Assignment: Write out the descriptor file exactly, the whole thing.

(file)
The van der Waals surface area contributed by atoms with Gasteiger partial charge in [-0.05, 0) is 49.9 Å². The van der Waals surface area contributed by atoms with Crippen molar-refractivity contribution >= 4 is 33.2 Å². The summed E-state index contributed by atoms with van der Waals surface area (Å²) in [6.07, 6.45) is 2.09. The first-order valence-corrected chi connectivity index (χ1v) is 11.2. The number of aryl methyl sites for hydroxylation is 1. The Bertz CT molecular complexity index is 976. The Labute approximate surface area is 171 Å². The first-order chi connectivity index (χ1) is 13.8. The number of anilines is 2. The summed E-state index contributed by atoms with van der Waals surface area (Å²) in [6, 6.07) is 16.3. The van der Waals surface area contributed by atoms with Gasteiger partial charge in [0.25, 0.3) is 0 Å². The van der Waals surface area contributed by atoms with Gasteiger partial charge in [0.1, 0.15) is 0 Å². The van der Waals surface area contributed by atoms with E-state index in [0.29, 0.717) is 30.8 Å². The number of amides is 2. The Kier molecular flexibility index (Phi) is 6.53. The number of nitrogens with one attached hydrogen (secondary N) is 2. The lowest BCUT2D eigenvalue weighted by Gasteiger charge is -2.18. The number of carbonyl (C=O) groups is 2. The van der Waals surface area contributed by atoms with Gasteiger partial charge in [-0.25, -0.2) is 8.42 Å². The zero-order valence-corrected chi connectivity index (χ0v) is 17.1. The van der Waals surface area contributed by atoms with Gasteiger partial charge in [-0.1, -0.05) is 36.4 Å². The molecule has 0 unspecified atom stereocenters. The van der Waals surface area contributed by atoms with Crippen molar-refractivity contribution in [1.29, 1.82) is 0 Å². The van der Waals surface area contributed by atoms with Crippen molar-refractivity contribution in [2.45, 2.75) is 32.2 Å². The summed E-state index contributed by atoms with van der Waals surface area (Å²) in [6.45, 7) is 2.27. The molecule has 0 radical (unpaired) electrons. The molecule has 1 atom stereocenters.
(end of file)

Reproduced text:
The van der Waals surface area contributed by atoms with Gasteiger partial charge in [-0.05, 0) is 49.9 Å². The van der Waals surface area contributed by atoms with Crippen molar-refractivity contribution >= 4 is 33.2 Å². The summed E-state index contributed by atoms with van der Waals surface area (Å²) in [6.07, 6.45) is 2.09. The first-order valence-corrected chi connectivity index (χ1v) is 11.2. The number of aryl methyl sites for hydroxylation is 1. The Bertz CT molecular complexity index is 976. The Labute approximate surface area is 171 Å². The first-order chi connectivity index (χ1) is 13.8. The number of anilines is 2. The summed E-state index contributed by atoms with van der Waals surface area (Å²) in [6, 6.07) is 16.3. The van der Waals surface area contributed by atoms with Gasteiger partial charge in [0.25, 0.3) is 0 Å². The van der Waals surface area contributed by atoms with Gasteiger partial charge in [0.1, 0.15) is 0 Å². The van der Waals surface area contributed by atoms with E-state index in [0.29, 0.717) is 30.8 Å². The number of amides is 2. The Kier molecular flexibility index (Phi) is 6.53. The number of nitrogens with one attached hydrogen (secondary N) is 2. The lowest BCUT2D eigenvalue weighted by Gasteiger charge is -2.18. The number of carbonyl (C=O) groups is 2. The van der Waals surface area contributed by atoms with Gasteiger partial charge in [-0.25, -0.2) is 8.42 Å². The zero-order valence-corrected chi connectivity index (χ0v) is 17.1. The van der Waals surface area contributed by atoms with Gasteiger partial charge in [-0.1, -0.05) is 36.4 Å². The molecule has 0 unspecified atom stereocenters. The van der Waals surface area contributed by atoms with Crippen molar-refractivity contribution in [1.29, 1.82) is 0 Å². The van der Waals surface area contributed by atoms with Crippen molar-refractivity contribution in [2.45, 2.75) is 32.2 Å². The summed E-state index contributed by atoms with van der Waals surface area (Å²) in [6.45, 7) is 2.27. The molecule has 0 radical (unpaired) electrons. The molecule has 1 atom stereocenters.